Older women’s bodies, not to mention their sexuality, are something no one wants to think or talk about, least of all older women themselves. What everyone tells you when you’re young eventually becomes true: at a certain age—maybe 50, maybe 60—you become invisible to most other people on the street, especially men. But at that point, you may find, it’s other women your age and older who look at you more. We look to see what others are doing with their hair, how they’re dealing with the post-middle-age tummy situation, what colors they choose now that some of the old favorites no longer suit. In my experience, it’s less like competition and more like camaraderie. We’re all being not looked at, together.
Good Luck To You, Leo Grande—from Australian director Sophie Hyde, with a script by Katy Brand—is the first great movie, in a long time, for the invisibles. Emma Thompson plays Nancy Stokes, a 55-year-old widow whose sex life did the trick for her in the conceiving-children department—she has two, now grown—but which has otherwise been distinctly routine and unsatisfactory. And so she has hired a sex worker, a handsome charmer named Leo (Daryl McCormack, from Peaky Blinders), to see if he might help her find whatever has been missing, if it’s findable at all.
When Leo comes to the hotel room she’s rented, they spend a great deal of time talking—or, rather, Leo, one of those people who has a gift for putting others at ease, tries to tease her out of her fluttery nervousness, which carries more than a whiff of judgment about Leo himself. She asks him if his mother knows what he does for a living, a subject he clearly doesn’t want to talk about. She wants to know if he’s a damaged runaway with a hard-luck story. In this misguided way, she seems to be assuaging her own guilt and shame. It takes nearly forever, but Leo finally makes her see that social-working her way toward an orgasm is not going to work.
The first visit, or at least as much as we see of it, ends with a kiss. But there are second and third visits, during which Nancy slowly lets down her guard while Leo does all the work of loosening her grip on her own self-degrading ideas about her looks, her aging body, her life. They spend time in bed—there’s sex in Leo Grande, I think, or maybe it’s really just more the suggestion of sex. In any event, the movie is sexy, not least because it revels in the idea that great sex comes from a connection that goes beyond what’s merely physical—and this can be true, of course, even when the sex is paid for. Leo loves what he does, and he’s good at it, because he likes talking to women and finding out what they want and need. Nancy is the one who tries to hang onto her shame and projects it onto him, almost to the point where he gives up on her. His patience in bed is infinite, but when Nancy crosses a line into his private life, we too suddenly see him as a human being with certain fragilities, in addition to being a gorgeous companion for hire, a person adept at playing different roles to please different people.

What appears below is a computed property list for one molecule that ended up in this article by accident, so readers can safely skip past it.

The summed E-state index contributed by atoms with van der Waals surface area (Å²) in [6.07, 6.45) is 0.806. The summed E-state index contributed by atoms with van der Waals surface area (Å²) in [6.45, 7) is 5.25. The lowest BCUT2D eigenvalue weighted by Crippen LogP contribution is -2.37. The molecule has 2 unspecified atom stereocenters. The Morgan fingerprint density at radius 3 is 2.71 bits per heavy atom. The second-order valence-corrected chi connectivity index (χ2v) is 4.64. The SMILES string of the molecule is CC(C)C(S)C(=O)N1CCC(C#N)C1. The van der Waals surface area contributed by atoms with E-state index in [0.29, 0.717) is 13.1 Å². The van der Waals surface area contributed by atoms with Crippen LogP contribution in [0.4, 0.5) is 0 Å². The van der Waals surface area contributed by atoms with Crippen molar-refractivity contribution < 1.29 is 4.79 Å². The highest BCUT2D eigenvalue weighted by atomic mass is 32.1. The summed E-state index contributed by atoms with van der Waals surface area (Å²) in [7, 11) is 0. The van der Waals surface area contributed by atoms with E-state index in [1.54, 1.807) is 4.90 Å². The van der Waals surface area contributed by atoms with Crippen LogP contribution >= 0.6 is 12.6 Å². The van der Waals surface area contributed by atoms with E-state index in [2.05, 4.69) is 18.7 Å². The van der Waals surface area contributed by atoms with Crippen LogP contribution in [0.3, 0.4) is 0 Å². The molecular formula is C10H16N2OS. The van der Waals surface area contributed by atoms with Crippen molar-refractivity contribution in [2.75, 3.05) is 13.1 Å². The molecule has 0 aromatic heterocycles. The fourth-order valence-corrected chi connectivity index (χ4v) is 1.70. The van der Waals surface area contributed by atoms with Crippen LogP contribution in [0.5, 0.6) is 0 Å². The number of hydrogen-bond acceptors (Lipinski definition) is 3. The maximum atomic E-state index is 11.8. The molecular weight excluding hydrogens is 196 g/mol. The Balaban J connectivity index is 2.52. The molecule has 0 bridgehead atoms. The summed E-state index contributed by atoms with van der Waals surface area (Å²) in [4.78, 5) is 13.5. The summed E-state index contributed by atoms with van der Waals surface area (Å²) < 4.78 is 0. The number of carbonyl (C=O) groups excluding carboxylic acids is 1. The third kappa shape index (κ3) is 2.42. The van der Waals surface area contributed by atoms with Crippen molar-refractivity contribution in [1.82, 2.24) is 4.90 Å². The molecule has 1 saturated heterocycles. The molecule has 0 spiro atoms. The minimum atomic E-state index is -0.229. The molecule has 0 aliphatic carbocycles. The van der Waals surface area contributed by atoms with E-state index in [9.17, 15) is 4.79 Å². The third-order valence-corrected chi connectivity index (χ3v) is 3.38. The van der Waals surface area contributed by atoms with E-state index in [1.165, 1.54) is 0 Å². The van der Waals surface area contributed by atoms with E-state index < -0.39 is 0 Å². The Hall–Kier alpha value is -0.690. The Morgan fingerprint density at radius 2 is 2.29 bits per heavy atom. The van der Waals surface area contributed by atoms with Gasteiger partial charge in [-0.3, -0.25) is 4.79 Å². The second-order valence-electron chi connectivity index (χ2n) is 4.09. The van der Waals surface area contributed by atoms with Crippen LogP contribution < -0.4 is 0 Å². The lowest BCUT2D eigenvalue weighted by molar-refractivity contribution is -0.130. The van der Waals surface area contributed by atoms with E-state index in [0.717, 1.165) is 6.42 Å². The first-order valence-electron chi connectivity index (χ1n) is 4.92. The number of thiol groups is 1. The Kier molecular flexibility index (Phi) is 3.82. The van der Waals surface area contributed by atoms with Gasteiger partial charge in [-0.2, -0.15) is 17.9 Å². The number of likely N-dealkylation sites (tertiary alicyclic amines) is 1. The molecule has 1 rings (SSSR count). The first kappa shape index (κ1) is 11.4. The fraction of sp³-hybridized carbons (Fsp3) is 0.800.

Hyde and Brand tackle all of these delicate ideas with agility and humor, and the repartee—including the arguments—between Nancy and Leo feel lived in, like rumpled sheets. McCormack is wonderful, playing a guy who’s confident in his own beauty without being a jerk about it. There’s a fantastic moment when, on his way to meet Nancy for the first time, he stops to check his reflection in a shop window, straightening his coat with a look that tells us he knows how fine he is.
But the trick is that as much as he likes the way he looks, he’s still more interested in looking at others. And when his gaze falls on Nancy, she can hardly find joy in it. When we first see her, she’s entering that hotel room in a dowdy skirt, with prim shoes that don’t help (she’s a former religious-ed teacher, and she dresses like it.) She changes into a pair of suede kitten heels—much better. And after Leo arrives, she gets up the courage to slip into the bathroom to change into a slinky peignoir ensemble—having forgotten, of course, to remove the price tag under her armpit, as Leo later discovers, teasing her about it.
Thompson has always been a terrific actor, but she reaches a new plane here, a place where her vulnerability as a person and her confidence as a performer mesh into something glorious. She’s unafraid to explore Nancy’s prickliness—some of the things she says to Leo are simply awful, betraying a deep judgmental streak. The film is beautifully shot—never has hotel-room light looked so meltingly sensual and luxurious. And that serves Thompson well, too. She’s gorgeous to look at, not because she has no wrinkles (she does), but because her skin is so luminous. Every wrinkle-obsessed 20- or 30-year-old needs to see Good Luck To You, Leo Grande to unlock an essential secret before it’s too late: you can have a dull, expressionless face with zero wrinkles, but great skin plus wrinkles is actually a fabulous look.
The movie’s most exhilarating moment comes at the very end, a moment in which Nancy surveys herself in the mirror, almost fully nude. We see everything she does—the sagging skin around the stomach, the breasts that have given up trying to defy gravity. Thompson, who is 63, has talked about this scene in interviews, stressing how difficult it was for her, a woman who has always been unhappy about her body, to bare all in this way. But she must know—or let’s hope she knows—that the look on her face, on Nancy’s face, as she surveys and at last makes peace with this weathered landscape of a body, is like the click of a light switch. To spend even a moment being miserable in our skin, as we all are at times, is to disrespect how far it has taken us. We know that in our hearts, but Thompson puts the truth right out there, for everyone to see.
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